Nicaragua has opted for Dutch know-how in construction of the country’s shipping canal project, which is believed would usher a new age for shippers, especially with respect to fuel savings.
Dr. Paul Oquist, a Nicaraguan Minister and an advisor to the President for the Nicaragua Canal project, has visited Deltares, an independent Dutch institute for applied research in the field of water, subsurface and infrastructure to talk about feasibility studies for the project.
Taking into account the complexity of the project, Deltares is contributing to feasibility studies of the plans, by identifying potential obstacles and possible solutions.
The ships passing through the new canal will have to overcome a height difference of approximately 31 metres via locks from the Atlantic Ocean through Lake Nicaragua to the Pacific.
The feasibility studies are expected to be finished before the end of this year.
Nicaragua is planning to build a canal linking the Atlantic and Pacific Oceans, like the Panama Canal.
The new canal will boost not only the Nicaraguan economy but also the global economy.
The growing world population and increasing prosperity in countries like India and China is fuelling demand for transport by water with very large bulk and container vessels.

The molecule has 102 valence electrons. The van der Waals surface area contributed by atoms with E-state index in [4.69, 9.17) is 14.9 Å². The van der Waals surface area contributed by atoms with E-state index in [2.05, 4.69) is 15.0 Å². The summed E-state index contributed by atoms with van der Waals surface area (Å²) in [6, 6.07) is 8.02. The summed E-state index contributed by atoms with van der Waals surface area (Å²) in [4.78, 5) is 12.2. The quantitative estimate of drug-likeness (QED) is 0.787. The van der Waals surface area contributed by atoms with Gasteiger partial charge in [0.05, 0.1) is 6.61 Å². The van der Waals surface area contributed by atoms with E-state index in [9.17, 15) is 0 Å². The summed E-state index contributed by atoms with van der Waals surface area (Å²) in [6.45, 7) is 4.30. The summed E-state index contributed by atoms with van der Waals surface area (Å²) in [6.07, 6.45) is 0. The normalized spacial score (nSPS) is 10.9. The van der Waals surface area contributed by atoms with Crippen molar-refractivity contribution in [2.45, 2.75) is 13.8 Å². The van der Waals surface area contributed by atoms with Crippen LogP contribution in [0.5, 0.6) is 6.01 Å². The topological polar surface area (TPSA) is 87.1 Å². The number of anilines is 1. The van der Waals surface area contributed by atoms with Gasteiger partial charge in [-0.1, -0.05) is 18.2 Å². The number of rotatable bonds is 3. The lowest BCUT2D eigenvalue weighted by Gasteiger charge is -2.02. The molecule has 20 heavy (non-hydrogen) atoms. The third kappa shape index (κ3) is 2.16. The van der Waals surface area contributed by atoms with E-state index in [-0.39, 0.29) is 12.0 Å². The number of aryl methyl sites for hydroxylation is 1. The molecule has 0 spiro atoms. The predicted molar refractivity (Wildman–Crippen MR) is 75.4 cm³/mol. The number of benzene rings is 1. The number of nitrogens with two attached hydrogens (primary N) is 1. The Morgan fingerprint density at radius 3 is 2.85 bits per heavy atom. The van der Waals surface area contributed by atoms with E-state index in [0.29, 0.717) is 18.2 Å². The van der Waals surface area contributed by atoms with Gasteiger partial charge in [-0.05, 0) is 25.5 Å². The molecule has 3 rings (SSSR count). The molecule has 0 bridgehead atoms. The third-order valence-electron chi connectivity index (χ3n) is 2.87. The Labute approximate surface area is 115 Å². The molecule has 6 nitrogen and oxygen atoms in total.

In order to accommodate ever larger ships, the Panama Canal is now being widened.
But even when that job is completed, it will not be able to facilitate the largest container ships presently sailing our seas, let alone the vessels of the future.
An alternative may lie in the Nicaragua Canal, which will be between 230 metres and 520 metres wide and 27.6 metres deep, allowing it to handle bigger ships than the Panama Canal, and thus, adding up to the overall fuel efficiency per cargo unit.
Studies show that shippers would save bunker fuel consumption by up to 30% by opting for Nicaraguan route and cut the length of their trip by 6% compared with Panama and by 5.5% compared with Suez.
The project is set to commence by December, once the necessary environmental and social impact studies are done.
Press Release, August 1, 2014